For reasons I won't begin to try to explore here, somehow the U.S. over the last several decades has fallen into the grip of the worshipers of ignorance, until they finally put one of their own--a man whose only outstanding quality is his worshipful adherence to the cause--in the White House.

I shudder to think of the clean-up operation that's going to be necessary once these demons are finally expunged from the executive branch of our government--and perhaps, slowly, weakened in Congress, not to mention the courts, which have been so resolutely packed with apostles of ignorance, many of them with lifetime tenure. Well, the only way to do it, as in the case of this week's vote in Kansas, is one step at a time. Obviously, the sooner we start, well, the sooner we can hope to see results.

Well, that's basically what I wanted to say. I warned you there wasn't going to be anything new, didn't I? You knew it all before, didn't you? Of course you did. But maybe somebody out there will be inspired to figure out how we can wake up the Rove-ian slumberers, give courage to all those people so afraid of knowledge and help figure out what to do with it as we acquire more of it.

Remember, the neocons who plunged us into the mindless, purposeless war in Iraq believe to this day that they were applying a body of carefully evolved knowledge! Once again I wonder if we don't all need to go back to David Halberstam's reckoning of the geniuses who supersmarted us into the quagmire of Vietnam, The Best and the Brightest. And while I could swear I heard Halberstam say in a recent interview that there's a new anniversary edition of the book, the 20th Anniversary Edition pictured here, which dates all the way back to 1993 (ancient in publishing terms), is still very much available.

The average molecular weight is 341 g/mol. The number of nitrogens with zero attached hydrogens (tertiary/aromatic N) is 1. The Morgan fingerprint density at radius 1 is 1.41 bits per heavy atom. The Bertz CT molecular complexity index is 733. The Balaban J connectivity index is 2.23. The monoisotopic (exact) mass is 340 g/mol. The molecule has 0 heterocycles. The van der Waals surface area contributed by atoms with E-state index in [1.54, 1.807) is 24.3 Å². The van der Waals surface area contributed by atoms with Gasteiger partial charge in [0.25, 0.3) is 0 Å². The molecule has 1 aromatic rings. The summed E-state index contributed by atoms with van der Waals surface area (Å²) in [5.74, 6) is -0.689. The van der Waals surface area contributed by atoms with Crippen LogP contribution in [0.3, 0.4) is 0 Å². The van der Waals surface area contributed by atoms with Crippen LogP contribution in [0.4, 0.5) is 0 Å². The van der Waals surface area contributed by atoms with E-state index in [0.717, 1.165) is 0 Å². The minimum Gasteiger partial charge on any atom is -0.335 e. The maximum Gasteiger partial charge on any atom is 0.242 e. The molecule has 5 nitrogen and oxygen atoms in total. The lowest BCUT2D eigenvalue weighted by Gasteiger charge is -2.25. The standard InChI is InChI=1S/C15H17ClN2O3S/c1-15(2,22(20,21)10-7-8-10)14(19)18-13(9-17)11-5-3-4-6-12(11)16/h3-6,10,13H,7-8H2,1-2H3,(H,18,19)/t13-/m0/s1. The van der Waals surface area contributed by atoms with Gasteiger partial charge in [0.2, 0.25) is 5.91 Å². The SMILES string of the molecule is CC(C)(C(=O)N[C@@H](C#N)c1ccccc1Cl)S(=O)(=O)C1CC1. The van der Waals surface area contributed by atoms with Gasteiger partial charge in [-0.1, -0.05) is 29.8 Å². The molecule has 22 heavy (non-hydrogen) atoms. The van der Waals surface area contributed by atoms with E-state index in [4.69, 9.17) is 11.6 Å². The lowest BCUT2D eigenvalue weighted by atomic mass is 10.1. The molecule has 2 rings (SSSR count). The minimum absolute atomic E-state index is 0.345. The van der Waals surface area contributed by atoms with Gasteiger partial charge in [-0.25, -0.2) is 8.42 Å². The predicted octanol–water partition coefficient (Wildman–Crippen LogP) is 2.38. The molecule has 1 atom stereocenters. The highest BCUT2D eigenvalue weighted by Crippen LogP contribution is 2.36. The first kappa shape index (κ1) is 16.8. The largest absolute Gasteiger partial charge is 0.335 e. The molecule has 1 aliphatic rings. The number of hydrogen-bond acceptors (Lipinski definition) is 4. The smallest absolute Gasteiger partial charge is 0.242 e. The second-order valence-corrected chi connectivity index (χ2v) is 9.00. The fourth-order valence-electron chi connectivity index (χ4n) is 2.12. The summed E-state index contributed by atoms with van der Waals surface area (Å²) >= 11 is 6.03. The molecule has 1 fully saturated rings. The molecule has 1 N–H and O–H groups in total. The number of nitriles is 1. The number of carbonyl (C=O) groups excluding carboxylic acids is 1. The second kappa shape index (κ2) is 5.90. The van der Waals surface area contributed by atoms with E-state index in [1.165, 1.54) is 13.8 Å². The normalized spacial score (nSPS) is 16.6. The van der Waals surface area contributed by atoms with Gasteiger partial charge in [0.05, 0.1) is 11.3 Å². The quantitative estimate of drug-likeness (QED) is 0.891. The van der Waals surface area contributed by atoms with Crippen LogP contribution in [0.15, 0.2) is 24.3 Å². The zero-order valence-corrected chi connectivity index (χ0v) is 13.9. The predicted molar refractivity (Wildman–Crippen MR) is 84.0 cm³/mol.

OKAY, HERE'S THE SORT-OF-"TV REVIEW" PART

Have you been watching USA Network's new Friday-night series Psych? I assumed I would hate it, since I have no patience for or susceptibility to "real" or outright-fake mysticism. Nevertheless, thanks to the miracle of DVR technology (see what wonders knowledge can bring us?), I recorded a couple of episodes--and eventually discovered that it's quite charming.

If possible, you really want to see the pilot episode (USA is bound to do a marathon soon of the episodes-to-date), where a goofily likable, career-challenged high school graduate named Shawn Spencer, played ever so winningly by James Roday, makes the life-changing discovery that it's easier to get people to believe that you're a psychic than that you're just really, really observant.

Poor Shawn has had the misfortune to grow up with a police-officer father who has given him nothing except a forced lifelong immersion in observation: an obsessive, all-consuming attention to every kind of detail in the world around him. (Which goes to show that even John Holt's idea of learning, making sense of the world around us, can be carried to a compulsively, dehumanizingly preposterous extreme.)

The now-retired senior Spencer, played by Corbin Bernsen, appears each week in an opening scene that flashes back to Shawn's childhood--and sometimes also in present-day scenes, where we get fascinating glimpses of Shawn and Henry's present-day relationship. Small as these scenes are, they're spectacular, and surely the best thing Bernsen has ever done.